Phototoxic Essential Oils
What Is Phototoxicity?
Some essential oils are considered phototoxic which means they make the skin more sensitive than normal to sunlight and UV lamps. When applying phototoxic oil to the skin above the recommended dilution, you should avoid exposure to the sun for 12–24 hours.
Oils that Cause Phototoxicity
The following oils are known to cause phototoxicity:
- Angelica (essential oil) if above 0.8% dilution
- Bergamot (essential oil) if above 0.4% dilution
- Cumin (essential oil) if above 0.4% dilution
- Grapefruit (essential oil) if above 4% dilution
- Lemon (cold pressed essential oil) if above 2% dilution
- Lime (cold pressed essential oil) if above 0.7% dilution
- Orange, Bitter (Citrus × aurantium, cold pressed essential oil) if above 1.25%
- Tagetes (essential oil, also known as Marigold or Taget) if above 0.01% dilution
The dilution recommendations are excerpts from Tisserand, R., & Rodney, Y., Ph.D. (2014). Essential Oil Safety: A Guide for Health Care Professionals (Vol. 2). Edinburgh: Churchill Livingstone Elsevier.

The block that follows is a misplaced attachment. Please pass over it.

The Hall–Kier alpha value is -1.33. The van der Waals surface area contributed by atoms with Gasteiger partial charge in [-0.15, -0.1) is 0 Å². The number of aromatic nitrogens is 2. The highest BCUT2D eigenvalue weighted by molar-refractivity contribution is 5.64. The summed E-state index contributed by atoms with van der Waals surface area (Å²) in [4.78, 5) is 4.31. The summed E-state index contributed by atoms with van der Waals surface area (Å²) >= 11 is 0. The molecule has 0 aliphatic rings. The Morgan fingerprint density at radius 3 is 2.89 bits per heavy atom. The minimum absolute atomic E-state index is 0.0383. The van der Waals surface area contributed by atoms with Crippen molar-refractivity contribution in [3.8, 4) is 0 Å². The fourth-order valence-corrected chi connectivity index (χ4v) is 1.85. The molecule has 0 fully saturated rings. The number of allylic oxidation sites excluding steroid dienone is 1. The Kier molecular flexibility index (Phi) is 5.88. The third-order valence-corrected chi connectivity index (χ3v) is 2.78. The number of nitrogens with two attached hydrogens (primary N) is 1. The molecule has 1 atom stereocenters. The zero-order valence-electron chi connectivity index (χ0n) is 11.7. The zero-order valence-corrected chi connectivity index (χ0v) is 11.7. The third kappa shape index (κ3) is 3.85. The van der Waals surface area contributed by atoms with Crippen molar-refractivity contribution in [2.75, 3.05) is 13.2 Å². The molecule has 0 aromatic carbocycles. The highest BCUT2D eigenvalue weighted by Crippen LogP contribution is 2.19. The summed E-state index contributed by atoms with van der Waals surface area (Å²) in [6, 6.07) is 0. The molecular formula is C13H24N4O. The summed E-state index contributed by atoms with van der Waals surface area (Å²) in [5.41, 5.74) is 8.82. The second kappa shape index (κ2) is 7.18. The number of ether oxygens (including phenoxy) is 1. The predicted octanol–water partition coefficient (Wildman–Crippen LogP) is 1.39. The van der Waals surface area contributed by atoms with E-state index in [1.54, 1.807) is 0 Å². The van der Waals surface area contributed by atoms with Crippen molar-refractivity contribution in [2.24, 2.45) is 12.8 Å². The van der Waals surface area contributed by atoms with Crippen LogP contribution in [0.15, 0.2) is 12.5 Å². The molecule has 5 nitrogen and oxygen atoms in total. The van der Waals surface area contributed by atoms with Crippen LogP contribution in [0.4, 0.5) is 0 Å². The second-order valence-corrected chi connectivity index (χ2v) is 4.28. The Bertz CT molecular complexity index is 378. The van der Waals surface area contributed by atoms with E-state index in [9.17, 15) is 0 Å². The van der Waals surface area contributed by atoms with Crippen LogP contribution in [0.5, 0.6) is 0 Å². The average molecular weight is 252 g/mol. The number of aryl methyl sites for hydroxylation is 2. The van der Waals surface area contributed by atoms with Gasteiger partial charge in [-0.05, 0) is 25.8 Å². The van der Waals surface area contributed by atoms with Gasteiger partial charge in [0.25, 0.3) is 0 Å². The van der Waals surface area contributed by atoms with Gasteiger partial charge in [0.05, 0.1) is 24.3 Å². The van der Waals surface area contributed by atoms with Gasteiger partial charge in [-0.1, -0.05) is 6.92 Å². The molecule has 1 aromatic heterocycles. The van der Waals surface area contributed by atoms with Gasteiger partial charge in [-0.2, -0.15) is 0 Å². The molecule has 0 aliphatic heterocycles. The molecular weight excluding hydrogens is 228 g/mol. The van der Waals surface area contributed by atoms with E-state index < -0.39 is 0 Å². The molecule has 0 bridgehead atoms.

Oils that Do Not Cause Phototoxicity
It is commonly believed that all citrus oils are phototoxic; this is untrue. The following oils do not cause phototoxicity:
- Bergamot FCF (furanocoumarin-free essential oil)
- Lemon (steam distilled essential oil)
- Lime (steam distilled essential oil)
- Mandarin (essential oil)
- Orange, Wild or Sweet (Citrus sinensis, cold pressed essential oil)
- Tangerine (essential oil)
- Yuzu (essential oil)
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